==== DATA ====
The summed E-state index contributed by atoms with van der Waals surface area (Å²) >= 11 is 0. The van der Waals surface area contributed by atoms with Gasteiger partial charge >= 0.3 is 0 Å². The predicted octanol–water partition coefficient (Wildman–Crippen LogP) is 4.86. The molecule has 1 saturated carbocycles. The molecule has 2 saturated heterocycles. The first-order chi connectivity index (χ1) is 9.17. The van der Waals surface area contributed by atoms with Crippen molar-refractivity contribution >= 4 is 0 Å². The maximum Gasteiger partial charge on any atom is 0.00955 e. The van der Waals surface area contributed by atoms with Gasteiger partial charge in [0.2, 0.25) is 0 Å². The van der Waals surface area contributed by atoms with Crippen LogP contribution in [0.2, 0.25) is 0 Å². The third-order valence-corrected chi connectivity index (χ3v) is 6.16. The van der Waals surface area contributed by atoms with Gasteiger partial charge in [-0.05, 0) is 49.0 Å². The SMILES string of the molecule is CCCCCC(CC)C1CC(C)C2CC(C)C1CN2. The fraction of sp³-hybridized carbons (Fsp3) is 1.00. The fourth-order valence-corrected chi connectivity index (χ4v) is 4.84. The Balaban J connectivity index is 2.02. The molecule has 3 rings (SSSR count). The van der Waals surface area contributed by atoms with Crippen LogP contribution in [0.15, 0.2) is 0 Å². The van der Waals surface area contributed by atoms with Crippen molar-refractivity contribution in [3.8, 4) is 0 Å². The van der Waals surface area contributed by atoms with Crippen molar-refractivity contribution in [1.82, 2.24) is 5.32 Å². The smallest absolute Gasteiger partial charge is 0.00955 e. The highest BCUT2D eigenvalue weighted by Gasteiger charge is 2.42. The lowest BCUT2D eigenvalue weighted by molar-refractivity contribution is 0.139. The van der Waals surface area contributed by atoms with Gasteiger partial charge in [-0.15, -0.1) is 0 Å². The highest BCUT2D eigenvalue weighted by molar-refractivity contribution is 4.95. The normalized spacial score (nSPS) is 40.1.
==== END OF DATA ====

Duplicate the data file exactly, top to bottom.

The summed E-state index contributed by atoms with van der Waals surface area (Å²) >= 11 is 0. The van der Waals surface area contributed by atoms with Gasteiger partial charge >= 0.3 is 0 Å². The predicted octanol–water partition coefficient (Wildman–Crippen LogP) is 4.86. The molecule has 1 saturated carbocycles. The molecule has 2 saturated heterocycles. The first-order chi connectivity index (χ1) is 9.17. The van der Waals surface area contributed by atoms with Crippen molar-refractivity contribution >= 4 is 0 Å². The maximum Gasteiger partial charge on any atom is 0.00955 e. The van der Waals surface area contributed by atoms with Gasteiger partial charge in [0.2, 0.25) is 0 Å². The van der Waals surface area contributed by atoms with Crippen LogP contribution in [0.2, 0.25) is 0 Å². The third-order valence-corrected chi connectivity index (χ3v) is 6.16. The van der Waals surface area contributed by atoms with Gasteiger partial charge in [-0.05, 0) is 49.0 Å². The SMILES string of the molecule is CCCCCC(CC)C1CC(C)C2CC(C)C1CN2. The fraction of sp³-hybridized carbons (Fsp3) is 1.00. The fourth-order valence-corrected chi connectivity index (χ4v) is 4.84. The Balaban J connectivity index is 2.02. The molecule has 3 rings (SSSR count). The van der Waals surface area contributed by atoms with Crippen LogP contribution in [0.15, 0.2) is 0 Å². The van der Waals surface area contributed by atoms with Crippen molar-refractivity contribution in [3.8, 4) is 0 Å². The van der Waals surface area contributed by atoms with Crippen molar-refractivity contribution in [1.82, 2.24) is 5.32 Å². The smallest absolute Gasteiger partial charge is 0.00955 e. The highest BCUT2D eigenvalue weighted by Gasteiger charge is 2.42. The lowest BCUT2D eigenvalue weighted by molar-refractivity contribution is 0.139. The van der Waals surface area contributed by atoms with Gasteiger partial charge in [-0.15, -0.1) is 0 Å². The highest BCUT2D eigenvalue weighted by molar-refractivity contribution is 4.95. The normalized spacial score (nSPS) is 40.1.